• To support DI in your functions, you have to implement an empty interface (bad practice), which implements IFunction. However, there is another approach, which simplifies this and support [Inject] attribute in your http trigger definition https://github.com/BorisWilhelms/azure-function-dependency-injection
  • To load DI in StartUp class, your application must target .net standard 2.0. If you try to target .net core it doesn’t work.


Azure Functions is a really promising technology and it might the future of SaaS and WebApi development. This is reason why all the competitors have their own implementation of the same concept. Some of them are: Azure functions, AWS lambdas, IBM OpenWhisk, Iron.io, Google Cloud functions, etc.

In spite of the fact that Azure Functions might seem an Azure technology, it supports Docker, so you can containerize your azure functions and deliver them as a container to other cloud technology or even to on-premise environments. The possibilities of Azure Functions are endless.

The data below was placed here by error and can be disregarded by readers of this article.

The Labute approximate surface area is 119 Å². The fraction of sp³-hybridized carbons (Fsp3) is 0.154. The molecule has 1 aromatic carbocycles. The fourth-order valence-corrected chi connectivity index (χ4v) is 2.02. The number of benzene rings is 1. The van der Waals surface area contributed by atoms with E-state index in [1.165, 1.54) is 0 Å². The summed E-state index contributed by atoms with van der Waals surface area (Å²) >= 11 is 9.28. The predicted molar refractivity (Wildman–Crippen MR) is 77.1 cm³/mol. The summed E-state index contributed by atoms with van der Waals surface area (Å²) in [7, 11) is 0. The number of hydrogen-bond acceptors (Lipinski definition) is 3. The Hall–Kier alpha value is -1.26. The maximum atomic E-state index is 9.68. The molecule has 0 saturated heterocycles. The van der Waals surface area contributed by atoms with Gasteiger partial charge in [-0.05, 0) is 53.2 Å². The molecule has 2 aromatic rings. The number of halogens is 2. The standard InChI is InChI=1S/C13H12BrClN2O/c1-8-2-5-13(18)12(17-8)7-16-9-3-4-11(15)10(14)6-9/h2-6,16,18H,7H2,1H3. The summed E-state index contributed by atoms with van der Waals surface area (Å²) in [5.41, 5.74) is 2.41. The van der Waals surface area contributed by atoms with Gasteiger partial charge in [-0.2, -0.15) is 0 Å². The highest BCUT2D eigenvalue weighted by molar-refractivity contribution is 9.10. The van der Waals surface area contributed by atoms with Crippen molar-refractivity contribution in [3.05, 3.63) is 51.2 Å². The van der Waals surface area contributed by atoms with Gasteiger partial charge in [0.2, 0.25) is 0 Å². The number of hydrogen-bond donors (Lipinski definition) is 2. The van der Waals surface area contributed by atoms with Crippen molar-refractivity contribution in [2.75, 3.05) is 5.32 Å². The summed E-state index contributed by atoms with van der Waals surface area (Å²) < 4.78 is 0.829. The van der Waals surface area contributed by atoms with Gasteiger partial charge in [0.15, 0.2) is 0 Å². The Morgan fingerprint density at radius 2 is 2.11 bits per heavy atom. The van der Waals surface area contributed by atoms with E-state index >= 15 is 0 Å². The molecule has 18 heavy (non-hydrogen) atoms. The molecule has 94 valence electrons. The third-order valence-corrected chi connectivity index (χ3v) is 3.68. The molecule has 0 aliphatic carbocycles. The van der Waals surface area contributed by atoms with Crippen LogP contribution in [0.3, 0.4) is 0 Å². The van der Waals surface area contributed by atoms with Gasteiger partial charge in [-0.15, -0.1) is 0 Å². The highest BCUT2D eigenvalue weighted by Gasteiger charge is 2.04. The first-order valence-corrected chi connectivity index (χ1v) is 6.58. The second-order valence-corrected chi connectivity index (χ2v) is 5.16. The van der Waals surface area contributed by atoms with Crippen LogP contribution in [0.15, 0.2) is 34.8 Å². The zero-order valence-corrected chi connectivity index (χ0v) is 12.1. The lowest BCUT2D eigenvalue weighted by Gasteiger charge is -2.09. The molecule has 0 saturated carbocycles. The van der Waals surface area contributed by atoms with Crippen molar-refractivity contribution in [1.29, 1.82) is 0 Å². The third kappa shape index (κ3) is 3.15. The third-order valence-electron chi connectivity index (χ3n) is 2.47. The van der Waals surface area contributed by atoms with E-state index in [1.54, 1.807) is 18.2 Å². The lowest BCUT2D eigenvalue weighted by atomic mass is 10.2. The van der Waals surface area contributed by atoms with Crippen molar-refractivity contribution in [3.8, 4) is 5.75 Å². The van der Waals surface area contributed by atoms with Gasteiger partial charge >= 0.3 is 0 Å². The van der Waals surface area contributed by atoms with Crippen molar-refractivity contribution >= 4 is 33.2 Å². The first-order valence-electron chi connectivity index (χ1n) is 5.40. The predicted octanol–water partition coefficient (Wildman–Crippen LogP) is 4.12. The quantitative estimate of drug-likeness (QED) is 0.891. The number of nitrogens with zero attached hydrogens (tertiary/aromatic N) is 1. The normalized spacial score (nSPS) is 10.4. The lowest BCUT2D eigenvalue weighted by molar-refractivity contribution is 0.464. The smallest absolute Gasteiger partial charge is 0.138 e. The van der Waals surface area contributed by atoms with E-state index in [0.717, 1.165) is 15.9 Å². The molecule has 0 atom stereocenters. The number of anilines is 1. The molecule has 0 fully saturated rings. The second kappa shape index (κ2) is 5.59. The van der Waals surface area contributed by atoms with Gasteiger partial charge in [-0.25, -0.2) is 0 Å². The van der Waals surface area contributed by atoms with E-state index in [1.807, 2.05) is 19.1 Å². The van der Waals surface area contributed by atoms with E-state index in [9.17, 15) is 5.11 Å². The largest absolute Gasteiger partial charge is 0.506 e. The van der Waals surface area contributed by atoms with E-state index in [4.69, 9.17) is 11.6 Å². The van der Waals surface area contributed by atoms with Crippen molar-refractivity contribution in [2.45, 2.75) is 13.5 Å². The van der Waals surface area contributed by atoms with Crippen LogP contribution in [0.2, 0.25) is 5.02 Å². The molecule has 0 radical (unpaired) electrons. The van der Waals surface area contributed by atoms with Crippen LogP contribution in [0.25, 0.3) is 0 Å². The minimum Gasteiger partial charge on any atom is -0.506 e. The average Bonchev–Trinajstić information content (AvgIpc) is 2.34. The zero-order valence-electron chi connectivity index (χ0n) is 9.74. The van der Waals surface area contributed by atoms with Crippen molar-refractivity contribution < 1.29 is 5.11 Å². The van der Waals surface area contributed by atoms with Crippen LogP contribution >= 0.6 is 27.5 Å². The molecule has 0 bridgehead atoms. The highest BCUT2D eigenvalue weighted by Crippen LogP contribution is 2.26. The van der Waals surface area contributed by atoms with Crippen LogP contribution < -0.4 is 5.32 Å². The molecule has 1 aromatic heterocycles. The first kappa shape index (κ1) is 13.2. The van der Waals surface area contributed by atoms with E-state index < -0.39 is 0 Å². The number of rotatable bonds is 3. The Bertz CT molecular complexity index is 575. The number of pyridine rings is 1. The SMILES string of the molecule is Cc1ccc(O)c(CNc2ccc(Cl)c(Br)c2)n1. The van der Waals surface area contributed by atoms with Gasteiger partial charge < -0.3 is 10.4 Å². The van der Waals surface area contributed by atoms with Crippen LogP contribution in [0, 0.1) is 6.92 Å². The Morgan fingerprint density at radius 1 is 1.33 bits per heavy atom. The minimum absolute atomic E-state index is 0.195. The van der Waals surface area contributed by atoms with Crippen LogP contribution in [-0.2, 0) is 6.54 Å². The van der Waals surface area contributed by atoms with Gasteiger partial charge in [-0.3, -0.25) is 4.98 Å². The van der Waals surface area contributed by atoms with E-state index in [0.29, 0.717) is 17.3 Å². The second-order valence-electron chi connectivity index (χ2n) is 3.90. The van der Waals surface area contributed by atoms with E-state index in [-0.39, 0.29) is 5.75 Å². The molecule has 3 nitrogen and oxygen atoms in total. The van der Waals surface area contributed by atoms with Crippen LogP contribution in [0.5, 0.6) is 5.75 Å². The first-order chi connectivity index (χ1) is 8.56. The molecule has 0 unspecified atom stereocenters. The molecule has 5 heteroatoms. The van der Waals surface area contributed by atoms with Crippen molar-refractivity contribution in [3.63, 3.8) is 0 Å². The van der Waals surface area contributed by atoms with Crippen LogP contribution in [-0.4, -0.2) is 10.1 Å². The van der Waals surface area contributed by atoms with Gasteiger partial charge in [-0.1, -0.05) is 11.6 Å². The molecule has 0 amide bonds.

However, as we analyzed in this article, Azure Functions version 2 is still in preview version and there are some missing features, such as OpenApi or DI. In spite of the fact that there are some NuGet packages to provide this functionality, those are workarounds and the implementation has some lacks, if we compare with dotnet core.

For this reasons, until Azure Functions includes the missing functionality, I would suggest to use asp.net core to develop your Web Apis in the meantime. But keep an eye on Azure Functions, as it is very promising technology and it will be soon the future of SaaS.

Learn more about Azure Functions

If you want to learn more about Azure Functions, I recommend you the following material:

Pluralsight courses:

Azure functions is open source, so you can have a look at the source code:

This post is licensed under CC BY 4.0 by the author.